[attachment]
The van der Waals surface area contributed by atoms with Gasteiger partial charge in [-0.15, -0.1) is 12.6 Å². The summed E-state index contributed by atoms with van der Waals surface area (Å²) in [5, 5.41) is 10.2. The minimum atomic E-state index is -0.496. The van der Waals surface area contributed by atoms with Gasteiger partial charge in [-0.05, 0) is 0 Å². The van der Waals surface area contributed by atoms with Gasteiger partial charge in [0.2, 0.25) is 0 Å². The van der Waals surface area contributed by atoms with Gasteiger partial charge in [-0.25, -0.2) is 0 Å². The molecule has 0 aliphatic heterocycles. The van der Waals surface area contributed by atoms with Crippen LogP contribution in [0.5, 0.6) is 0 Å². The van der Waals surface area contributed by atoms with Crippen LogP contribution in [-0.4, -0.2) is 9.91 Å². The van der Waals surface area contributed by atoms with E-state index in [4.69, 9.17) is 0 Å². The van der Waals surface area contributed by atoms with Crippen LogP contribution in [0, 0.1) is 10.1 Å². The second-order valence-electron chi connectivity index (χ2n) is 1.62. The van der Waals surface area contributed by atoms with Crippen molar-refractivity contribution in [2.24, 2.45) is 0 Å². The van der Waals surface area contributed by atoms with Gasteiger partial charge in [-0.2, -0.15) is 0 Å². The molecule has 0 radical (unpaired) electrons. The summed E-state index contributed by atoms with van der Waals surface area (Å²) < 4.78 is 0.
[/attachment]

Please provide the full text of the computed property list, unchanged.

The van der Waals surface area contributed by atoms with Gasteiger partial charge in [-0.15, -0.1) is 12.6 Å². The summed E-state index contributed by atoms with van der Waals surface area (Å²) in [5, 5.41) is 10.2. The minimum atomic E-state index is -0.496. The van der Waals surface area contributed by atoms with Gasteiger partial charge in [-0.05, 0) is 0 Å². The van der Waals surface area contributed by atoms with Gasteiger partial charge in [0.2, 0.25) is 0 Å². The van der Waals surface area contributed by atoms with Gasteiger partial charge in [-0.25, -0.2) is 0 Å². The molecule has 0 aliphatic heterocycles. The van der Waals surface area contributed by atoms with Crippen LogP contribution in [0.5, 0.6) is 0 Å². The van der Waals surface area contributed by atoms with Crippen LogP contribution in [-0.4, -0.2) is 9.91 Å². The van der Waals surface area contributed by atoms with E-state index in [4.69, 9.17) is 0 Å². The van der Waals surface area contributed by atoms with Crippen LogP contribution in [0, 0.1) is 10.1 Å². The second-order valence-electron chi connectivity index (χ2n) is 1.62. The van der Waals surface area contributed by atoms with Crippen molar-refractivity contribution in [2.24, 2.45) is 0 Å². The van der Waals surface area contributed by atoms with Gasteiger partial charge in [-0.2, -0.15) is 0 Å². The molecule has 0 radical (unpaired) electrons. The summed E-state index contributed by atoms with van der Waals surface area (Å²) < 4.78 is 0.